– user70720
Jan 15, 2015 at 3:23
• Does this answer your question? I just skimmed pages 63 to 69 in Carroll, which says what I just said with more words and some proofs in between. EDIT: Thanks, I guess that answers my question. Jan 15, 2015 at 3:31
• This answers my question, though I am still on page 24 in Carroll.
– user70720
Jan 15, 2015 at 3:33
• I see. Let me try to clarify something. I will show that the definition of a tensor you are currently more familiar with is compatible with the more abstract definition. Let $\omega_\mu$ be the components of a covector and let $v^\mu,w^\mu$ be the components of vectors and $a,b$ be scalars. You of course know that $\omega_\mu(av^\mu+bw^\mu)=a(\omega_\mu v^\mu)+b(\omega_\mu w^\mu)$. This is just the abstract statement that $\omega:V\longrightarrow\mathbb{R}$ is a linear map written in a simple notation. This directly generalizes to arbitrary rank tensors. Jan 15, 2015 at 3:47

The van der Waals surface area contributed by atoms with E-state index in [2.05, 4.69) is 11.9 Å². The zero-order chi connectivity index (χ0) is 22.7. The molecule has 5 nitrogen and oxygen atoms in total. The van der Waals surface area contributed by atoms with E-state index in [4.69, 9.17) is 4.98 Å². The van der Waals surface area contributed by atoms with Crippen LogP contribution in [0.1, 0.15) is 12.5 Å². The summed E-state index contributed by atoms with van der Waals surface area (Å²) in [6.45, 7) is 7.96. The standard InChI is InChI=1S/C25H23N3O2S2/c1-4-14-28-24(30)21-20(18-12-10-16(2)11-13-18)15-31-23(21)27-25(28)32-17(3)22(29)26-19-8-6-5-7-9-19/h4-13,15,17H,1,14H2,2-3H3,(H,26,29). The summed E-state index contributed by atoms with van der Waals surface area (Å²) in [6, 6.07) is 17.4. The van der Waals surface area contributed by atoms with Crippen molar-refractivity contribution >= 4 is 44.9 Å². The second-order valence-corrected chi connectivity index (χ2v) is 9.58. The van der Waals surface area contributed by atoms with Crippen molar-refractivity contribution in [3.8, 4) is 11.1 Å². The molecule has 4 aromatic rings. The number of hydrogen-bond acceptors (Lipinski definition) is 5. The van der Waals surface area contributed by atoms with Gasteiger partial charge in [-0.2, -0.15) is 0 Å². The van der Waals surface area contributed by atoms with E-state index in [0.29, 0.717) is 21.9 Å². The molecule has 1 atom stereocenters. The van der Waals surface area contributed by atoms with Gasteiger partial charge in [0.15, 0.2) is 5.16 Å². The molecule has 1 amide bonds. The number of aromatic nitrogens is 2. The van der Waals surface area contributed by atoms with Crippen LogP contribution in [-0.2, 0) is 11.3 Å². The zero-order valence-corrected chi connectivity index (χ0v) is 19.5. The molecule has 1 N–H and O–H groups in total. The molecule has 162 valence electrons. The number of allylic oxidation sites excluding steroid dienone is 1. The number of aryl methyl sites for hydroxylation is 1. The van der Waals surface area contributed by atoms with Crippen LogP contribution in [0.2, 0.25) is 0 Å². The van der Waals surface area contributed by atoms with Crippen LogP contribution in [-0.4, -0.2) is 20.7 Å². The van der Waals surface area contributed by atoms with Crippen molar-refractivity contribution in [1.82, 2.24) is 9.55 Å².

• When you have mastered Carroll, if you still want to learn more GR, go with either Weinberg's G&C or Wald's GR. Both are listed in the back of Carroll. Once you finish Wald, go on to Hawking & Ellis. Once you finish Weinberg (1972), go to Weinberg (2008). If you really hate life and want to get headaches every equation, read Straumann. But be prepared to get an amazing understanding of the mathematics of GR. Hawking & Ellis does a pretty good job of this too, but makes little to no contact with experiment. Jan 15, 2015 at 4:04

Being a multilinear map and being an array that transforms a certain way aren't really very different.